First, to give you a report of the trip to Washington: it was useless. “I do not wish to speak of it,” said the President. “Your names are on the treaty; your lands are lost,” said the Secretary of War. “But here is one of the witnesses to the treaty who will show you how everything was a fraud.” “I do not need to be shown, and we did not need your signatures: the great chiefs of the nation were entitled to sell your reserve.” Second, the lawyers admit that the case cannot be pleaded before the Federal Court because the government refuses to become a party and no jury is possible. The land is lost, and without recourse, I believe. Our position is still painful, today more than ever, but God protects us. They are carrying the emigration forward, and with a perseverance and tenacity to which a large number of Indians will yield, although there will always remain a certain number among the old who refuse to hear of going there.13 They still ‘have some lands here and there, and later, perhaps, we shall see what should be done. At the council held for the emigration the first chief arose, interrupting the savage interpreter, seized the agent’s hand, and said to him: “Look here, Father; our lands belong to us. we shall keep them; we do not wish to talk to you any more.” This was taken as an insult to the President, and a report was made asking for authorization to use force if they refused to leave their lands. But there will be no occasion for this, as they have no idea of resistance. Such is our present situation; here is my personal one: body tired but in good health, spirit troubled, heart suffering from anxiety and yet calm enough for complete submission. I trust wholly in my all-powerful Lord. If a large number of Christians depart, I should like to be able to follow them, at least until I can place them in the hands of another pastor. Why? Because they depart alone, recent Christians, for the most part hardly steadfast yet, thrust amidst Protestant corruptions which have pulpits everywhere in the place of exile destined for them; in a little while they will lose the fruit of M. DeSeille’s 2 very great labors. Because if our brothers in France know they departed for exile without a priest’s offering to accompany them, they will be surprised, and the fact will be unique in the history of missions. Because I know my presence would be their protection during the journey, for I have learned indirectly that the management of the Indians would be entrusted to me, as the agents recognize that their power is as nothing in comparison with the priest’s influence; until now they have been driven like dogs on these journeys, and they arrived down there broken-hearted and dispirited from mistreatment on the way; it would be fine to see religion with maternal tenderness protecting and consoling these new-born children, so worthy of sympathy and so unfortunate if abandoned. Because the diocese would lose nothing by it: I should return perhaps within a year, as soon as I could place my children, my tender children, in safe hands. Because the time will not be wasted as far as I am concerned, since the fatigues of charity offered to God have value through Jesus Christ. Because in the immense territory on the left bank of the Mississippi which has been opened to the missions it would be of great importance to have a fully developed mission for a base, and by going I could get advantageous concessions from the government for this settlement, which may prosper greatly through His future favor. Because my Bishop could not refuse me this without reducing these poor children to the plight of exposed infants whom Providence, it is true, can save but who, humanly speaking, are completely destitute of aid. Because a good father would not do such a thing, and my Bishop is a good father. Those are many of the reasons for my request; there are still many more.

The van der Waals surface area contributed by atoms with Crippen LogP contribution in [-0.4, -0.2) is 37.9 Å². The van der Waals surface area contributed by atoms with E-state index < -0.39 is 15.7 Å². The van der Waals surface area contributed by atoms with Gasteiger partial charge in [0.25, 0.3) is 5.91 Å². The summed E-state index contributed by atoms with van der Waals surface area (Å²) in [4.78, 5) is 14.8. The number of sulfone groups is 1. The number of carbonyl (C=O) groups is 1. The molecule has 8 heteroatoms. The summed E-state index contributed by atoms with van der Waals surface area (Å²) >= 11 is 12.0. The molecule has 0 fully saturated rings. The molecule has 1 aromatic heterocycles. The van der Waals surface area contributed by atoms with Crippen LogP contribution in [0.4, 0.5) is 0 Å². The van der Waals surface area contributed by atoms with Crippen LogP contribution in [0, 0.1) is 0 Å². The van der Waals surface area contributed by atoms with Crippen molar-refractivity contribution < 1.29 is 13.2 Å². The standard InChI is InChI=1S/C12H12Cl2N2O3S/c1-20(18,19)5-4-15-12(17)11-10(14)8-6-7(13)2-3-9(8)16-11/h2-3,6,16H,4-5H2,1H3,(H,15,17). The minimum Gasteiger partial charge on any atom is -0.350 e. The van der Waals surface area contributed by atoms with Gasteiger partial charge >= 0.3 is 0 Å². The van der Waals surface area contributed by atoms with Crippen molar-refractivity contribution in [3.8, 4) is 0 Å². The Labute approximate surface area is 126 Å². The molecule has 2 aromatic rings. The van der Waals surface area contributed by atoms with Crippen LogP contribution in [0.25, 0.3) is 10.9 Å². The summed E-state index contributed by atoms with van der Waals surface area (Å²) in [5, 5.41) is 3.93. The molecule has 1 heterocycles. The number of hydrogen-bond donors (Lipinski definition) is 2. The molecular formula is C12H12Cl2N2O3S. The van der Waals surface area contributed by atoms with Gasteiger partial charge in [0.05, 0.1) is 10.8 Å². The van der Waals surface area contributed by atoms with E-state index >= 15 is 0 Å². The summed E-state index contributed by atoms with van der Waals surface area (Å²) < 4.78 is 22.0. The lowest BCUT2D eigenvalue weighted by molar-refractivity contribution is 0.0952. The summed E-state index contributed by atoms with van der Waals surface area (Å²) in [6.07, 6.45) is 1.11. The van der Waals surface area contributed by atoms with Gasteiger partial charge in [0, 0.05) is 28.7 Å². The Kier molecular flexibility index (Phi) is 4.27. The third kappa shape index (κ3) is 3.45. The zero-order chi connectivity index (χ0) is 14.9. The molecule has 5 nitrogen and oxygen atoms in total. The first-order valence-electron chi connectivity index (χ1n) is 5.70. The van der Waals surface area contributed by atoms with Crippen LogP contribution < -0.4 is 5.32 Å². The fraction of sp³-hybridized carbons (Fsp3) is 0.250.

…At first I was troubled by your memorial to Washington by which, without knowing where we stood in the case, you interfered in its progress with a step against the spirit of neutrality which I observed by your order-a step likely to cast on the Catholic clergy the suspicion (which you say exists at Washington) of our influencing the Potawatomi to remain. At first I thought I saw a lack of ordinary prudence in this. But God can resolve all: I entrusted all to Him. At first, however I was dismayed and unhappy, I confess.